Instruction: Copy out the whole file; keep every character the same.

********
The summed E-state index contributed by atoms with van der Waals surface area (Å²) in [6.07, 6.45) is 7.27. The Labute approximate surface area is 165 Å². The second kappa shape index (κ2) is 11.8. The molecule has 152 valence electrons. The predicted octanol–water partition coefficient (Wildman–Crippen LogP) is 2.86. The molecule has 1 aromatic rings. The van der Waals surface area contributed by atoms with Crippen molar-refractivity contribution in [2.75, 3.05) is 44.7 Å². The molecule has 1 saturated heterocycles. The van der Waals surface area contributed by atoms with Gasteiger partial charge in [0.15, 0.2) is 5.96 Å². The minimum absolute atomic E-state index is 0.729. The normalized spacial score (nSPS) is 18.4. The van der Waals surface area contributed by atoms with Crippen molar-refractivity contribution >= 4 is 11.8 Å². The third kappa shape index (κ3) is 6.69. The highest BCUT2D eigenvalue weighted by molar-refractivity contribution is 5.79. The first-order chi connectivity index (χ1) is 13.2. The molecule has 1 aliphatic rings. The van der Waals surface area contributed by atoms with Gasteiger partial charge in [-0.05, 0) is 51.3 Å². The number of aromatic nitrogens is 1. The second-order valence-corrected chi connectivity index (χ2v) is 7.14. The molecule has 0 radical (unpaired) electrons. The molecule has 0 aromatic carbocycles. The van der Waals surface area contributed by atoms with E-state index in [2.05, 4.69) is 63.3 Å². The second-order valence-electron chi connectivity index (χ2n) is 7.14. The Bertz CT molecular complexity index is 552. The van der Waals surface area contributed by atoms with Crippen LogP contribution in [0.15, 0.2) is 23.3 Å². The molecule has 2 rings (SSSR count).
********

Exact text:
The summed E-state index contributed by atoms with van der Waals surface area (Å²) in [6.07, 6.45) is 7.27. The Labute approximate surface area is 165 Å². The second kappa shape index (κ2) is 11.8. The molecule has 152 valence electrons. The predicted octanol–water partition coefficient (Wildman–Crippen LogP) is 2.86. The molecule has 1 aromatic rings. The van der Waals surface area contributed by atoms with Crippen molar-refractivity contribution in [2.75, 3.05) is 44.7 Å². The molecule has 1 saturated heterocycles. The van der Waals surface area contributed by atoms with Gasteiger partial charge in [0.15, 0.2) is 5.96 Å². The minimum absolute atomic E-state index is 0.729. The normalized spacial score (nSPS) is 18.4. The van der Waals surface area contributed by atoms with Crippen molar-refractivity contribution >= 4 is 11.8 Å². The third kappa shape index (κ3) is 6.69. The highest BCUT2D eigenvalue weighted by molar-refractivity contribution is 5.79. The first-order chi connectivity index (χ1) is 13.2. The molecule has 1 aliphatic rings. The van der Waals surface area contributed by atoms with Gasteiger partial charge in [-0.05, 0) is 51.3 Å². The number of aromatic nitrogens is 1. The second-order valence-corrected chi connectivity index (χ2v) is 7.14. The molecule has 0 radical (unpaired) electrons. The molecule has 0 aromatic carbocycles. The van der Waals surface area contributed by atoms with E-state index in [2.05, 4.69) is 63.3 Å². The second-order valence-electron chi connectivity index (χ2n) is 7.14. The Bertz CT molecular complexity index is 552. The van der Waals surface area contributed by atoms with Crippen LogP contribution in [0.15, 0.2) is 23.3 Å². The molecule has 2 rings (SSSR count).